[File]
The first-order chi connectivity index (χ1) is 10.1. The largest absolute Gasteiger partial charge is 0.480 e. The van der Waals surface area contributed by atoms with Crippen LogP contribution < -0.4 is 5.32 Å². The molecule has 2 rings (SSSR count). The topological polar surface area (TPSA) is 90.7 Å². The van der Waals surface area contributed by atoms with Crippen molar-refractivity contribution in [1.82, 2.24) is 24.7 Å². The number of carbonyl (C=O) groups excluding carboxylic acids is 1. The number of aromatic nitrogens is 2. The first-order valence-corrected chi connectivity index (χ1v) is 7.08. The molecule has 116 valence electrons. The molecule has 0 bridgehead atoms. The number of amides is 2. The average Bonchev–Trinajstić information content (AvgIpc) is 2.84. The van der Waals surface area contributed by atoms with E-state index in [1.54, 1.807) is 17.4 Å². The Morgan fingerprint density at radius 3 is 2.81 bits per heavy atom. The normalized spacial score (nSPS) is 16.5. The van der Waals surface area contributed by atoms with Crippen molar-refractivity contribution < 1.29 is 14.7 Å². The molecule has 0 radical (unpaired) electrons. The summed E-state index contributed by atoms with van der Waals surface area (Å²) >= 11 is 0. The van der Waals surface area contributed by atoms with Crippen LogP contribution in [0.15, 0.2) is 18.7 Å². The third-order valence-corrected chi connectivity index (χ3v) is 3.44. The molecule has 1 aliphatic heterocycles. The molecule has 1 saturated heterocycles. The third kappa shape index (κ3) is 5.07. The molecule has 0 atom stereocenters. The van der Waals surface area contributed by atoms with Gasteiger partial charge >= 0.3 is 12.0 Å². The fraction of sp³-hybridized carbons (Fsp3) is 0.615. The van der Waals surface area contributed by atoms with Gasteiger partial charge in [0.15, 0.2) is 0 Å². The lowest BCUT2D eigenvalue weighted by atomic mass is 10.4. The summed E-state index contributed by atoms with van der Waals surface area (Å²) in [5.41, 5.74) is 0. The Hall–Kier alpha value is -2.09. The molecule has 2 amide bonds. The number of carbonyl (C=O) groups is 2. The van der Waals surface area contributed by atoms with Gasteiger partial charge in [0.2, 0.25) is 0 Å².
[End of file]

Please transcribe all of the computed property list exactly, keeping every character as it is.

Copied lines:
The first-order chi connectivity index (χ1) is 10.1. The largest absolute Gasteiger partial charge is 0.480 e. The van der Waals surface area contributed by atoms with Crippen LogP contribution < -0.4 is 5.32 Å². The molecule has 2 rings (SSSR count). The topological polar surface area (TPSA) is 90.7 Å². The van der Waals surface area contributed by atoms with Crippen molar-refractivity contribution in [1.82, 2.24) is 24.7 Å². The number of carbonyl (C=O) groups excluding carboxylic acids is 1. The number of aromatic nitrogens is 2. The first-order valence-corrected chi connectivity index (χ1v) is 7.08. The molecule has 116 valence electrons. The molecule has 0 bridgehead atoms. The number of amides is 2. The average Bonchev–Trinajstić information content (AvgIpc) is 2.84. The van der Waals surface area contributed by atoms with E-state index in [1.54, 1.807) is 17.4 Å². The Morgan fingerprint density at radius 3 is 2.81 bits per heavy atom. The normalized spacial score (nSPS) is 16.5. The van der Waals surface area contributed by atoms with Crippen molar-refractivity contribution < 1.29 is 14.7 Å². The molecule has 0 radical (unpaired) electrons. The summed E-state index contributed by atoms with van der Waals surface area (Å²) >= 11 is 0. The van der Waals surface area contributed by atoms with Crippen LogP contribution in [0.15, 0.2) is 18.7 Å². The third-order valence-corrected chi connectivity index (χ3v) is 3.44. The molecule has 1 aliphatic heterocycles. The molecule has 1 saturated heterocycles. The third kappa shape index (κ3) is 5.07. The molecule has 0 atom stereocenters. The van der Waals surface area contributed by atoms with Gasteiger partial charge >= 0.3 is 12.0 Å². The fraction of sp³-hybridized carbons (Fsp3) is 0.615. The van der Waals surface area contributed by atoms with Gasteiger partial charge in [0.15, 0.2) is 0 Å². The lowest BCUT2D eigenvalue weighted by atomic mass is 10.4. The summed E-state index contributed by atoms with van der Waals surface area (Å²) in [5.41, 5.74) is 0. The Hall–Kier alpha value is -2.09. The molecule has 2 amide bonds. The number of carbonyl (C=O) groups is 2. The van der Waals surface area contributed by atoms with Gasteiger partial charge in [0.2, 0.25) is 0 Å².